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Rossi: Public health epidemic that we can prevent: Child sexual abuse
Carol Rossi

Child sexual abuse is first and foremost, a health problem – not just an issue for social service departments, child abuse organizations or law enforcement agencies. The overwhelming impact of child sexual abuse on health makes it just as critical to the healthcare industry as lifestyle factors, such as smoking or obesity.

Many people are surprised to learn how many children are sexually abused. This is primarily because so many victims do not disclose their abuse to anyone, even as adults. Research shows between 10 to 20 percent of children are sexually abused; 75 percent of these victims are traumatized by the experience. This trauma increases the likelihood of subsequent behavioral and health problems. According to the Adverse Childhood Experiences study conducted by Kaiser Permanente and the Centers for Disease Control:

Adult women who were sexually abused as children are more than twice as likely to suffer from depression and attempt suicide then their non-abused peers. 

Child sexual abuse survivors are more than twice as likely to have a substance abuse/dependence problem. Substance abuse causes and complicates many serious medical conditions.

Adults with a history of child sexual abuse are 30 percent more likely to have a serious medical condition such as diabetes, cancer, heart problems, stroke or hypertension. It is theorized that those who have a history of child sexual abuse are more likely to lead an unhealthy lifestyle, resulting in increased risk for serious medical conditions.

The economic impact of child sexual abuse in our country is $35 billion annually. Over $31 billion of this is attributed to the long-term quality-of-life and health consequences of abuse.

Prevention in Health care

The healthcare industry knows that prevention is more effective and less expensive than treating medical conditions. Millions of dollars have gone into prevention programs that avert heart disease, diabetes, cancer, hypertension and obesity. This approach to prevention education can be applied to child sexual abuse prevention as well. We educate adults in how to prevent, recognize and react responsibly to child sexual abuse, just as we would teach a family to prepare and eat a heart-healthy diet.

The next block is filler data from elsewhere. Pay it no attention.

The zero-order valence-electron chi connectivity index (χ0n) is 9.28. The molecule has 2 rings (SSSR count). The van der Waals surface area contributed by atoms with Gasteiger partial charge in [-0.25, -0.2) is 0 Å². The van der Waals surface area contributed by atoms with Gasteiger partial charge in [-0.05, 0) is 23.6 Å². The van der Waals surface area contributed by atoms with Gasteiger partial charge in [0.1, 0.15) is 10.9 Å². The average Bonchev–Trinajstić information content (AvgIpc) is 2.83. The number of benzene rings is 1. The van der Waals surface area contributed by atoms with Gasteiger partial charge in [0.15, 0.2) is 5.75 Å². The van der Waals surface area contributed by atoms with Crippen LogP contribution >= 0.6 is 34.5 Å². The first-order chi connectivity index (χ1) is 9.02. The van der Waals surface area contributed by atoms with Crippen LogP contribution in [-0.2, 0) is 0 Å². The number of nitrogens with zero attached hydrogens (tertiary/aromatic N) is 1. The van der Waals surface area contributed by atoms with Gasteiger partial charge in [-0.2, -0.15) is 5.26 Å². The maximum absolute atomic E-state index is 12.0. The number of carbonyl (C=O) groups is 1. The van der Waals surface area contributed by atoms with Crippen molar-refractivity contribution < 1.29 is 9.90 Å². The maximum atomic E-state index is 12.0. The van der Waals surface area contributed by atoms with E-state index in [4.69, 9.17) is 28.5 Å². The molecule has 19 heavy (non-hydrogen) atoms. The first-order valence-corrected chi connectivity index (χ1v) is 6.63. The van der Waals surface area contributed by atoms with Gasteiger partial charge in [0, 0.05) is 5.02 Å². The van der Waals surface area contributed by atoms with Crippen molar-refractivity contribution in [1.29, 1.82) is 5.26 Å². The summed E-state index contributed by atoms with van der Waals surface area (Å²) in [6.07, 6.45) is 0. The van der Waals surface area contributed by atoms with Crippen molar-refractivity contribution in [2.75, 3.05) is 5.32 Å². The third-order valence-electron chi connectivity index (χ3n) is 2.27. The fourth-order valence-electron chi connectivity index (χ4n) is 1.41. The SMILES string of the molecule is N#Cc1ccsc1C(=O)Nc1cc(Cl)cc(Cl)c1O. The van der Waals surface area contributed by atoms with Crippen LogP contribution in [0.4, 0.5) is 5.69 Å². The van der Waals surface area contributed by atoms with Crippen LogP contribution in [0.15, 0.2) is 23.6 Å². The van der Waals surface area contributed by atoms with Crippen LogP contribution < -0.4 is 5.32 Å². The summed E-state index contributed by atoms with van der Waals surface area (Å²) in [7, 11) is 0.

There is a research-based, standardized, adult-focused child sexual abuse prevention education program that can teach adults how to decrease risk factors and increase protective behaviors to prevent child sexual abuse. The Darkness to Light Stewards of Children child sexual abuse prevention training is a two-hour prevention education program. It is led by a trained facilitator, and includes video-based instruction from survivors and experts, as well as a workbook, outlining simple techniques to better protect children and backed by exhaustive research. Professional continuing education credits are available for those who take the course, but any adult who is responsible for children would benefit from this training. It can help anyone better protect the children in their circle of care. It can also help adults identify children who may be abused and help them to disclose and seek assistance. The physical and emotional conditions that create risk for child sexual abuse are well established through research and it is possible for adults to reduce risk by avoiding these situations and improving care-giving techniques. These common sense changes are relatively simple and easy to adopt, but until going through this training, most adults are unaware that they are putting children in their care in danger. This is why education for adults is key to prevention. Those who receive the Stewards of Children training are better equipped to prevent, recognize and respond to child sexual abuse.

Additionally, this prevention education program should be part of the regular training provided at all of the youth serving organizations within our community – schools, child care centers, after school programs, athletic organizations and faith communities. The training includes guidelines for child and youth-serving organizations to conduct more rigorous screenings of employees, develop codes of conduct and implement and enforce child protection policies. If all of the adults in our community who work with and serve our children have this training implement child protection policies we can greatly reduce this health risk resulting in healthier children and reducing their risk for so many other mental and physical health problems later in life.

The cost of this education program is relatively low: just $15 per person. There are authorized facilitators in the Stewards of Children training program here in our community.  If you would like to take this training or have it brought to the organization that serves your children, please email: or go to for more information.

Carol Neal Rossi is the regional prevention coordinator for the Georgia Center for Child Advocacy. She has worked in child abuse prevention for 20 years and is the former director of Prevent Child Abuse Georgia.